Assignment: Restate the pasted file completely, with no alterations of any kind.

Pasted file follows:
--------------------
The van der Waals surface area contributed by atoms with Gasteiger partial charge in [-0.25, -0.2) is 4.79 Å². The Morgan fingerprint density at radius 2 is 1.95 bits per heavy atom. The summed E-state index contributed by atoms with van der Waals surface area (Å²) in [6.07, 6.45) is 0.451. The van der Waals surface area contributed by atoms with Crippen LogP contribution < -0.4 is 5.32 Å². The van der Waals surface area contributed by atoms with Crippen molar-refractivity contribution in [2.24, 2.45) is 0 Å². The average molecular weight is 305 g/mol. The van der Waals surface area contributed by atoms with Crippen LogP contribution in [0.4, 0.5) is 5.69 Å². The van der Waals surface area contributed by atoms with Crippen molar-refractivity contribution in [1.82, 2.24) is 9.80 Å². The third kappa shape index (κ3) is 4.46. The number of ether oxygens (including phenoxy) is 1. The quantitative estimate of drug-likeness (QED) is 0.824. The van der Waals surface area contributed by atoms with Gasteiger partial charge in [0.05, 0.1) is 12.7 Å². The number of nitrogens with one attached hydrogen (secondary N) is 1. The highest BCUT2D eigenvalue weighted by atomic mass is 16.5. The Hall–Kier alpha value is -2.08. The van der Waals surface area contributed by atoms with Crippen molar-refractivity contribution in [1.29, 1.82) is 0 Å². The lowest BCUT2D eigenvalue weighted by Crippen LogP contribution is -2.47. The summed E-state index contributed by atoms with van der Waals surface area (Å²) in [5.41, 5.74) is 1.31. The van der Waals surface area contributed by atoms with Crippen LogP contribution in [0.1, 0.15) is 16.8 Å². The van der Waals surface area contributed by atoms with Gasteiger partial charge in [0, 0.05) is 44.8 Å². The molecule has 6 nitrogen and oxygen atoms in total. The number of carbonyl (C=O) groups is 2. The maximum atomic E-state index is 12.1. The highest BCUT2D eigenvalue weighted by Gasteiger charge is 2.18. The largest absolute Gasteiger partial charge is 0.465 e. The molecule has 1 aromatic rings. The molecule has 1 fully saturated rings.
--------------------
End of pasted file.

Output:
The van der Waals surface area contributed by atoms with Gasteiger partial charge in [-0.25, -0.2) is 4.79 Å². The Morgan fingerprint density at radius 2 is 1.95 bits per heavy atom. The summed E-state index contributed by atoms with van der Waals surface area (Å²) in [6.07, 6.45) is 0.451. The van der Waals surface area contributed by atoms with Crippen LogP contribution < -0.4 is 5.32 Å². The van der Waals surface area contributed by atoms with Crippen molar-refractivity contribution in [2.24, 2.45) is 0 Å². The average molecular weight is 305 g/mol. The van der Waals surface area contributed by atoms with Crippen LogP contribution in [0.4, 0.5) is 5.69 Å². The van der Waals surface area contributed by atoms with Crippen molar-refractivity contribution in [1.82, 2.24) is 9.80 Å². The third kappa shape index (κ3) is 4.46. The number of ether oxygens (including phenoxy) is 1. The quantitative estimate of drug-likeness (QED) is 0.824. The van der Waals surface area contributed by atoms with Gasteiger partial charge in [0.05, 0.1) is 12.7 Å². The number of nitrogens with one attached hydrogen (secondary N) is 1. The highest BCUT2D eigenvalue weighted by atomic mass is 16.5. The Hall–Kier alpha value is -2.08. The van der Waals surface area contributed by atoms with Crippen molar-refractivity contribution in [1.29, 1.82) is 0 Å². The lowest BCUT2D eigenvalue weighted by Crippen LogP contribution is -2.47. The summed E-state index contributed by atoms with van der Waals surface area (Å²) in [5.41, 5.74) is 1.31. The van der Waals surface area contributed by atoms with Crippen LogP contribution in [0.1, 0.15) is 16.8 Å². The van der Waals surface area contributed by atoms with Gasteiger partial charge in [0, 0.05) is 44.8 Å². The molecule has 6 nitrogen and oxygen atoms in total. The number of carbonyl (C=O) groups is 2. The maximum atomic E-state index is 12.1. The highest BCUT2D eigenvalue weighted by Gasteiger charge is 2.18. The largest absolute Gasteiger partial charge is 0.465 e. The molecule has 1 aromatic rings. The molecule has 1 fully saturated rings.